We’ve been banging on about the American strategy to democratize Salvadorize Iraq, as though the coming SUNNI GENOCIDE is a revelation because a “U.S. regime secretly bent on mass murder” has proxies doing the dirty work. But all of this has been hidden in plain sight for so long — in the mainstream media and elsewhere — that we’re shocked by our own naiveté.

Collage © 1967 by Norman O. Mustill

Way back in 1967, an artist friend of ours, Norman O. Mustill, commented on the reality of mass murder in Southeast Asia (pre-Pol Pot) with a collage, left, that leaves no doubt about who was responsible during the Vietnam War. The geography has changed since then. The issues have changed. The players at the very top have changed. But so much has not, including a crucial U.S. military death-squad advisor whose work is never done. (Collage © 1967 by Norman O. Mustill, from FLYPAPER. Courtesy Beach Books, Texts & Documents.)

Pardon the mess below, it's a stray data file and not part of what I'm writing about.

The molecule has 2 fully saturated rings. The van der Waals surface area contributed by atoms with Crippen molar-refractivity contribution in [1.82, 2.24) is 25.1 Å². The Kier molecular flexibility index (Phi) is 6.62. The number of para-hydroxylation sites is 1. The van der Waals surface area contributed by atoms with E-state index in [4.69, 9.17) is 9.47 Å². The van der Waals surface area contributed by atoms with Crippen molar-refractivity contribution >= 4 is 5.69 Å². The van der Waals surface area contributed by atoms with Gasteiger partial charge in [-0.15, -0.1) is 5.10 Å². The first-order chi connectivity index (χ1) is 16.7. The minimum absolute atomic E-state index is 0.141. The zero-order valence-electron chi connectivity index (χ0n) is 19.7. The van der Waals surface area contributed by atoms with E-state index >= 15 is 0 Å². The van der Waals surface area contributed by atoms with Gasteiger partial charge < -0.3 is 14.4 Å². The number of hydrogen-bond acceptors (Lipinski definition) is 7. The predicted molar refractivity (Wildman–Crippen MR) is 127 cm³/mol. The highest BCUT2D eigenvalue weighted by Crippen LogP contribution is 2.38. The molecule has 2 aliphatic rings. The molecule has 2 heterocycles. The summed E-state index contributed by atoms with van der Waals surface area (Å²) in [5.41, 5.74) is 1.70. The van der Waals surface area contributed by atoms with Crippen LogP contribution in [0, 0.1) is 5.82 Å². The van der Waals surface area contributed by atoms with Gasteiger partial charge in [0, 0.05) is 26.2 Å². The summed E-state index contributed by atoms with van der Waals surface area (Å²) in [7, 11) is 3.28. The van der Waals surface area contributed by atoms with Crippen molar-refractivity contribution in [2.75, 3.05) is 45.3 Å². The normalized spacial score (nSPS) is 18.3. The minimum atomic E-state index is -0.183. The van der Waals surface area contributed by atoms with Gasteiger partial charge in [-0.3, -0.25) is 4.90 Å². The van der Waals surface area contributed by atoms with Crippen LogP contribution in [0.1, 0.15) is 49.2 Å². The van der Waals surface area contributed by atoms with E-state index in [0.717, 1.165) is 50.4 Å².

Long story short: Have a look at Max Fuller’s roundup of media reports, “Death-squad style massacres: For Iraq, ‘The Salvador Option’ Becomes Reality,” which cites chapter and verse (URLs included). Published last June, it “examines evidence that the ‘Salvador Option’ for Iraq has been ongoing for some time and attempts to say what such an option will mean.” Among other things:

It pays particular attention to the role of the Special Police Commandos, considering both the background of their US liaisons and their deployment in Iraq. The article also looks at the evidence for death-squad style massacres in Iraq and draws attention to the almost complete absence of investigation.